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Academics

A Day in the Life of a Physical Therapist Assistant

The Team

The physical therapy profession offers an exciting, flexible, and rewarding career. The role of the physical therapist assistant (PTA) is to deliver physical therapy services under the direction and supervision of a licensed physical therapist (PT). Each individual receiving physical therapy service will receive an evaluation by the PT who will establish a plan of care based on the individual’s impairments and functional goals. PTAs deliver many components of physical therapy services, collect data regarding treatment interventions, and work as a team with the PT to help people gain their maximal level of function to improve their quality of life. For more information regarding the roles of the PT and PTA, click here.

The Settings

PTAs have the opportunity to work in various settings to include hospitals, outpatient centers, privately-owned physical therapy practices, schools, inpatient rehabilitation facilities, and home health settings. The patient care population varies, depending upon the setting. In general, PTAs will see clients with orthopedic, neurological, cardiopulmonary, and integumentary injuries and conditions. Physical therapy services are provided during day shifts, in general from 8 a.m. to 5 p.m. New graduates in the region will make approximately $22/hour. Depending on the setting, the median income for the PTA ranges from $48,000/year to $63,000/year, in the southeastern region of the United States. For more specific information regarding PTA salaries, click here.

The Skills

PTAs share an important responsibility in the safe and effective delivery of physical therapy service. In some settings, the PT is not directly on the premise while the PTA delivers care. Therefore, PTAs are required to have the high standard of prerequisite knowledge, competency skills, and professional behaviors to work independently. For this reason, the PTA is required to have completed a rigorous program, approved by The Commission on Accreditation in Physical Therapy Education (CAPTE), such as the program offered at the College of Central Florida.

Typical Physical Therapy Interventions

The PTA scope of care requires rigorous education in many treatment interventions and procedures to meet the goals established in the physical therapist’s plan of care, to safely deliver hands-on skilled services, to monitor therapeutic interventions, and to modify treatment interventions in response to therapy services.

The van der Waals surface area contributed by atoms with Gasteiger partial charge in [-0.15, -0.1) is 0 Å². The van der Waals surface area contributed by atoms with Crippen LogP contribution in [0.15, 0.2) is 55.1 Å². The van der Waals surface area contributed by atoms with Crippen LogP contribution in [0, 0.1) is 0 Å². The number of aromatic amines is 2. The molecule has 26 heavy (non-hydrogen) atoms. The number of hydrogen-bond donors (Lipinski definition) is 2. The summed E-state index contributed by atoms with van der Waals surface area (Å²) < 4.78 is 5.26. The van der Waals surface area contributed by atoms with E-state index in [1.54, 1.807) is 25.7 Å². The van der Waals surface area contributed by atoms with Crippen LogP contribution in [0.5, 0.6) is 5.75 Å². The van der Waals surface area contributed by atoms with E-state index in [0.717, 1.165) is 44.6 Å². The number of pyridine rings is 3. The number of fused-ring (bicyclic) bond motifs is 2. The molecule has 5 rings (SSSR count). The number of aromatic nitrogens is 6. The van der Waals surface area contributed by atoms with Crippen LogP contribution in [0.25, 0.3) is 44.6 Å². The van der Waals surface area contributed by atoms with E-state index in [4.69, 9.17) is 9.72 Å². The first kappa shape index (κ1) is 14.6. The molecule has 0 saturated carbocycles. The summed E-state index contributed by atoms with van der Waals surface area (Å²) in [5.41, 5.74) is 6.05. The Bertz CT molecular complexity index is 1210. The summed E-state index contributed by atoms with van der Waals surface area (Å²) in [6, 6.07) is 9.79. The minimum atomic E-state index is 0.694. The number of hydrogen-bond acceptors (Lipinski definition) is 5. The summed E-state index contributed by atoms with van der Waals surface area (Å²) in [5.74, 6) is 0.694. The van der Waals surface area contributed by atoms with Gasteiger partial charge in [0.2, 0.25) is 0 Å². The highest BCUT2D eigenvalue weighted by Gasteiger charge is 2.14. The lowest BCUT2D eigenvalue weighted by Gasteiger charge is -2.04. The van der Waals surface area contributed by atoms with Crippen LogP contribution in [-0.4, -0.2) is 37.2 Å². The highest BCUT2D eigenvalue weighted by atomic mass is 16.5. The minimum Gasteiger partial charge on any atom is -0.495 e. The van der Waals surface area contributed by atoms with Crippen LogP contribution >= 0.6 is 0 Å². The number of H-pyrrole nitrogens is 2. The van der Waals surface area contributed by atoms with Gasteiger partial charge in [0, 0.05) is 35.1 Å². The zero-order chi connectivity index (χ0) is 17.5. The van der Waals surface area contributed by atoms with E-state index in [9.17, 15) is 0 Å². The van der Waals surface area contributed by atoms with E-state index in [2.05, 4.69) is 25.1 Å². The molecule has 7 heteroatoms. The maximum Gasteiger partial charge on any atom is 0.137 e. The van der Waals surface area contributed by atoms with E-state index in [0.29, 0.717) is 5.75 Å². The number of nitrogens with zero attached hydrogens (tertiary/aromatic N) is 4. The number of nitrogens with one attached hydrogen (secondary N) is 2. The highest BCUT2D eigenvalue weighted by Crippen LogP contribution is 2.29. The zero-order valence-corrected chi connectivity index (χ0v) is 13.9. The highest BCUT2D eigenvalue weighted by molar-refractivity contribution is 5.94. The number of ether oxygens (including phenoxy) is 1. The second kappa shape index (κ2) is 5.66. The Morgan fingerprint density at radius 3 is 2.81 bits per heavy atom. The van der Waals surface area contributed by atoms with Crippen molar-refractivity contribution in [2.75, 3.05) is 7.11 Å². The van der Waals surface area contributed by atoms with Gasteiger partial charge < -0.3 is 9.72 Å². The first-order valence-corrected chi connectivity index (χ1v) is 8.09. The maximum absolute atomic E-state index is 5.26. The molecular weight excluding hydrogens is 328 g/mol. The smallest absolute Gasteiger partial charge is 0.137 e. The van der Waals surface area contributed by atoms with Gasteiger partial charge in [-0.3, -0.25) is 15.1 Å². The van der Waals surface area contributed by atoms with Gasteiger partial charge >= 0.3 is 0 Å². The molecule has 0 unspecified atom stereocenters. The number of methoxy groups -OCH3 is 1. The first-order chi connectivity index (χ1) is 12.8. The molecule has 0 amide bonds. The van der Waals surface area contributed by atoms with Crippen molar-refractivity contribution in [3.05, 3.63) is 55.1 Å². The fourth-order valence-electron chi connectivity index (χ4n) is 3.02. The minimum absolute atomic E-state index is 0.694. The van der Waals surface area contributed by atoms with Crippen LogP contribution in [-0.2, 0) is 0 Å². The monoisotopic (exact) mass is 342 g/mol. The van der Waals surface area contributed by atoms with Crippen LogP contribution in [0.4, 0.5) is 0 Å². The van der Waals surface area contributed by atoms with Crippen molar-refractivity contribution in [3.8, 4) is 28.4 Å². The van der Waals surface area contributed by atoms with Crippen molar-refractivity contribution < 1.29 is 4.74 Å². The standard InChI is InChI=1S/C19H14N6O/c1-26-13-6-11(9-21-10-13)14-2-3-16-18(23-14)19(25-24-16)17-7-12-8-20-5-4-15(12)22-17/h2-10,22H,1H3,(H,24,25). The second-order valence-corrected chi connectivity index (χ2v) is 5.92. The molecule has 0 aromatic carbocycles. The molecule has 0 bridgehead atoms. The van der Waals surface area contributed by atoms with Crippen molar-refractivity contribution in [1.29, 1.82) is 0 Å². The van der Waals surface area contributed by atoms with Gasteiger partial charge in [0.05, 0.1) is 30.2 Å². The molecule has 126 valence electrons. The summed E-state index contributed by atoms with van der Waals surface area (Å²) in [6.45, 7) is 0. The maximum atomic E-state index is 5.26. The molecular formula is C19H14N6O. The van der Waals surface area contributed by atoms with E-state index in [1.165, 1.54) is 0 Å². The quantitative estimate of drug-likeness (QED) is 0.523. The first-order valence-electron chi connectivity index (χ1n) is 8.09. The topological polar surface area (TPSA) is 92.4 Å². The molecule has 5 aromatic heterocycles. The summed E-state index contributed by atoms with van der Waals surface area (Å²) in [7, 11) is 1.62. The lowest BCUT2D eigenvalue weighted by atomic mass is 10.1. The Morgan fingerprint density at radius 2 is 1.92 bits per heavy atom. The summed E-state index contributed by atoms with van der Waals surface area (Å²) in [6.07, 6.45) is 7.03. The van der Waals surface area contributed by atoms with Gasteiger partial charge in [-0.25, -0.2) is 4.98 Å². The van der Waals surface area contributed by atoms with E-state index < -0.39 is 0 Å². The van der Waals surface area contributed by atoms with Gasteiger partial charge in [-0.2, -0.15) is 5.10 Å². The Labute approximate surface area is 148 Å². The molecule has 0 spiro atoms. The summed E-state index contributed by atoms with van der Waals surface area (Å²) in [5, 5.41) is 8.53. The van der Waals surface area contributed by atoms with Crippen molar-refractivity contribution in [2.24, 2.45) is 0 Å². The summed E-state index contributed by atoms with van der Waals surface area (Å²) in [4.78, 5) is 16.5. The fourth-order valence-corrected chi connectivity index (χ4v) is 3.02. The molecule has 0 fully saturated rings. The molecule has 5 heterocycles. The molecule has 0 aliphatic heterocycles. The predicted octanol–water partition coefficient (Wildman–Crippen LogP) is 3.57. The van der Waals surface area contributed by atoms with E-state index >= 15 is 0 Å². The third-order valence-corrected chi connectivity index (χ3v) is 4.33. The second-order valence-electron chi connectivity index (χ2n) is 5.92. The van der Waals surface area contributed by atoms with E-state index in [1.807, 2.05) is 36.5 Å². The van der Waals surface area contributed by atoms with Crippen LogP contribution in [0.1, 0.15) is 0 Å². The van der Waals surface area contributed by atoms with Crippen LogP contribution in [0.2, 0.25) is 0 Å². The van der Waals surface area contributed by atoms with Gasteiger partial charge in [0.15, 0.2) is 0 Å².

Therapeutic exercise is a common intervention provided by the PTA. The PTA is responsible to design and implement and exercise programs to build strength, endurance, coordination and balance. PTAs frequently use weights, pulleys, balls, foam pads, and machines during therapeutic exercise to meet the goals of therapy.

PTA InterventionAnother common treatment intervention is functional mobility training, which involves teaching clients to move from one location to another as independently and safely as possible. This may involve teaching clients how to transfer from a wheelchair, ascend or descend stairs, and or walk with an assistive device such as a walker.

The PTA must know how to use modalities such as heat or cold, ultrasound, electrical stimulation, traction, intermittent pneumatic compression, and electromagnetic therapies in conjunction with exercise. These modalities are designed to be used to reduce pain and restore function by assisting in the healing process as the client moves from the acute phase of healing to the final stages of healing from an injury or disorder.

PTAs must also have the manual therapy skills to assist the client return to maximal function following soft tissue injuries. This may include massage, joint mobilization, special positioning and stretching techniques designed to reduce pain and restore muscle and nerve function.

Patient Education

PTAs will spend much of their time educating patients and or families to ensure safe and effective interventions and to maximize the healing process and independent function. Therefore, PTAs must learn a great deal about the human body and how it works so they can explain treatments to the patient/client. In addition to the above interventions, PTAs learn about muscles, bones, ligaments, nerves, and pathology in great detail. PTAs issue home instruction and exercise programs so patients continue to work towards their treatment goals and maximal level of independence.

Finally, the PTA is required to demonstrate good writing skills to document care they provided during a treatment intervention. Employers, other health care team members, and insurance providers require high standards for accurate documentation that include detailed objective data collection to demonstrate effective therapy services through improved outcomes of therapy.

PTA Program Practice

The physical therapy profession is a rewarding and satisfying career where PTAs can help people achieve their physical goals and maximize their independence to make a difference in people’s lives.

Learn More

Receive an email with details about the College of Central Florida’s PTA program.




$112.92 per credit hour*